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Financial Economics - Compounding and Present Value

1. Compounding: Suppose someone invested 2 dollars on January 1, 1776 at 3.3 percent interest compounded yearly.
a) How much interest would the investment be worth on January 1, 2001 (225 years later)?
b) Suppose the interest rate were 6.6 percent instead of 3.3 percent. What would the investment be worth?
c) Suppose the interest rate was 6.6 percent in even years and 3.3 percent in odd years. How much would the investment be worth?

2. Present value: Suppose you are considering two job offers from investment banks. Their offers are different in that:
a) investment bank 1 promises to pay you 60,000 dollars per year and a signing bonus.
b) investment bank 2 promises to pay you 65,000 dollars per year but no signing bonus.
What is the minimum signing bonus you would ask of investment bank I to accept their offer? In calculating it, assume that:
- All dollar amounts above are certain and are adjusted for inflation.
- The real rate of interest is 3 percent.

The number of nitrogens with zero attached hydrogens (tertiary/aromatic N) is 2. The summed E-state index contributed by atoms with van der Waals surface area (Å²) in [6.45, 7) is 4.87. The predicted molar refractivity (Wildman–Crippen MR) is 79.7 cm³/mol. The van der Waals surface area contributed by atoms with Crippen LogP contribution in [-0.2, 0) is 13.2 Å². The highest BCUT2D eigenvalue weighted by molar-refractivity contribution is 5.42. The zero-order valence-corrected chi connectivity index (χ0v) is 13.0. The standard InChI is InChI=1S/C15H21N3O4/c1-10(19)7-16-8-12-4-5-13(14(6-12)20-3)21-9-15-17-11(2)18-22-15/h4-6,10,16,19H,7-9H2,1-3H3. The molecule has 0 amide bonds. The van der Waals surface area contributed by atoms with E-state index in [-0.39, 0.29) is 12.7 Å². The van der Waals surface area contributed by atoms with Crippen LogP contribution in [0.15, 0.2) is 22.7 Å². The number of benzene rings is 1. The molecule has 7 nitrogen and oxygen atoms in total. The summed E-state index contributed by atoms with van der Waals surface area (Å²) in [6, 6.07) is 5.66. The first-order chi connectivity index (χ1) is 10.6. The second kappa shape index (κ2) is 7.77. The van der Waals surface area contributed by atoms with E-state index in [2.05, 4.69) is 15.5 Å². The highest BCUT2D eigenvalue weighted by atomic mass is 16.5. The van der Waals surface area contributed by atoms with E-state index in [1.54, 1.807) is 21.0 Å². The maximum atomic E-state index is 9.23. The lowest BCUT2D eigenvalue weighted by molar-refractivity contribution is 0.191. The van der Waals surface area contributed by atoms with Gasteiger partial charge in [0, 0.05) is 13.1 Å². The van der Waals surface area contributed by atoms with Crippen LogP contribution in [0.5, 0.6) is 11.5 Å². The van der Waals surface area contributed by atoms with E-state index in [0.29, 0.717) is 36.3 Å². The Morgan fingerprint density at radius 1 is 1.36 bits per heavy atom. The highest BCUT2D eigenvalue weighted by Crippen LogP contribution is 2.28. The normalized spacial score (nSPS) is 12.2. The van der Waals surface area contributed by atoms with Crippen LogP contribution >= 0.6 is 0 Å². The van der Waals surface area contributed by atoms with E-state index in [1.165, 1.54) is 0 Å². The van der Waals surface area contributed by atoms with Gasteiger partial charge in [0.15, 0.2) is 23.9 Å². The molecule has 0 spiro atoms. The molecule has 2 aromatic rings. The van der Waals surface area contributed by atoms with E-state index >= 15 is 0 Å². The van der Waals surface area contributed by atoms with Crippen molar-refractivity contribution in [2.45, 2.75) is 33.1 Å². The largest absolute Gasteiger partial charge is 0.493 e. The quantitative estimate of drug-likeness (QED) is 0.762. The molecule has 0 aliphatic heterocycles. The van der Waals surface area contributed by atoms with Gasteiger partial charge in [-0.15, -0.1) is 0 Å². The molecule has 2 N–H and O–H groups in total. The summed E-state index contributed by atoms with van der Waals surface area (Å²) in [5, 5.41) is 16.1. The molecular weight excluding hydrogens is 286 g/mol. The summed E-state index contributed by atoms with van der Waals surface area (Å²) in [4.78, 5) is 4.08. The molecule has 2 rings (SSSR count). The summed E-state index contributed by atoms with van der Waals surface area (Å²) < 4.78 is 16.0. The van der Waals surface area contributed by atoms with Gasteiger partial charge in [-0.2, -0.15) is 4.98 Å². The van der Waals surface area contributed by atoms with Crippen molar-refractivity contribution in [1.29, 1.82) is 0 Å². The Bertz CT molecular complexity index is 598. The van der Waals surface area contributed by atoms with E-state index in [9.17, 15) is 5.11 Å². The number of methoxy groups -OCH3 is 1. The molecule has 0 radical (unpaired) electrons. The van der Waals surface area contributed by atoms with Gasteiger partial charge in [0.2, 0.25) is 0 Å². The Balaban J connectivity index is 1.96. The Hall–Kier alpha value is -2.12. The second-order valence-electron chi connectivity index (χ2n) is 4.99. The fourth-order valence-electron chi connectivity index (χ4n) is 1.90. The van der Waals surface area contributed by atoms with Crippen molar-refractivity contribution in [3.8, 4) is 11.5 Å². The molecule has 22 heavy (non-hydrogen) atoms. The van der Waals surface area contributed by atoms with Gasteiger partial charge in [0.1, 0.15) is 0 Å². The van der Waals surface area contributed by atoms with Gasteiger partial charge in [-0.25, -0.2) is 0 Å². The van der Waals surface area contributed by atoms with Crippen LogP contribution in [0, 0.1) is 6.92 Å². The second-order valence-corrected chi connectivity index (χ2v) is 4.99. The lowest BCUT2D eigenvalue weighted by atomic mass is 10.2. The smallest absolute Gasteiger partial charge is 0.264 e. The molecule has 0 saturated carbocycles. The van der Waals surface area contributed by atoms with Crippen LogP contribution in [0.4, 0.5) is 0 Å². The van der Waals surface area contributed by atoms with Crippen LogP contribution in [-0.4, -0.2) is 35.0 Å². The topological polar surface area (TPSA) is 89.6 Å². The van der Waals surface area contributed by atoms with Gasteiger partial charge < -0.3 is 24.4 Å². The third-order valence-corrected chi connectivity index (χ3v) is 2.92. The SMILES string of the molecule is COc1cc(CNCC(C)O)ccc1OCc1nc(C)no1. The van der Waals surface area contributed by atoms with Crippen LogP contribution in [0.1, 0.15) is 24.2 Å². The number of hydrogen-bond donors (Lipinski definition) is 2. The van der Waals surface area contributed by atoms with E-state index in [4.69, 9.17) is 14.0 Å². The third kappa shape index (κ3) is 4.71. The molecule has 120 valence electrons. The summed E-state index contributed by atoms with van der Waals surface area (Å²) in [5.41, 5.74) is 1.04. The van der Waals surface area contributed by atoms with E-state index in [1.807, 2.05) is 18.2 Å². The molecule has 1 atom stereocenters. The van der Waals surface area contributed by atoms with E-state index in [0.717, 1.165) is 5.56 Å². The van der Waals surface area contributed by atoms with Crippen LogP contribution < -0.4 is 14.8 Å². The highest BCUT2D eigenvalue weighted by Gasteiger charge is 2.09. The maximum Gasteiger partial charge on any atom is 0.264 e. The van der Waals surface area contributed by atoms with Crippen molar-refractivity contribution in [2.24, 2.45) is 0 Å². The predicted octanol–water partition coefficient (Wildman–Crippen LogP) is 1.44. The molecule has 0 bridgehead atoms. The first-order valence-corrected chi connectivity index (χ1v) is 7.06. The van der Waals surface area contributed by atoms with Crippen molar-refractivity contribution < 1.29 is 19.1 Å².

- You plan to work for either bank for exactly 5 years before going to business school.
- You get the signing bonus today and you get your annual salary at the end of each year.

Solution Preview

1. PV = 2 and interest rate = 3.3%
a) Number of years = 225
Compute FV = PV * (1+r)^n= 2 * (1+3.3%)^225 = $2975.79

b) When r = 6.6%, we compute
FV = PV * (1+r)^n= 2 * (1+6.6%)^225 = $ 3,518,852.40

c) We could combine the interest of two adjacent years
For every two years, the interest is ...

Solution Summary

In just under 230 words, this solution demonstrates how to solve for compound and present value. All calculations are shown and this is done in a step-wise manner.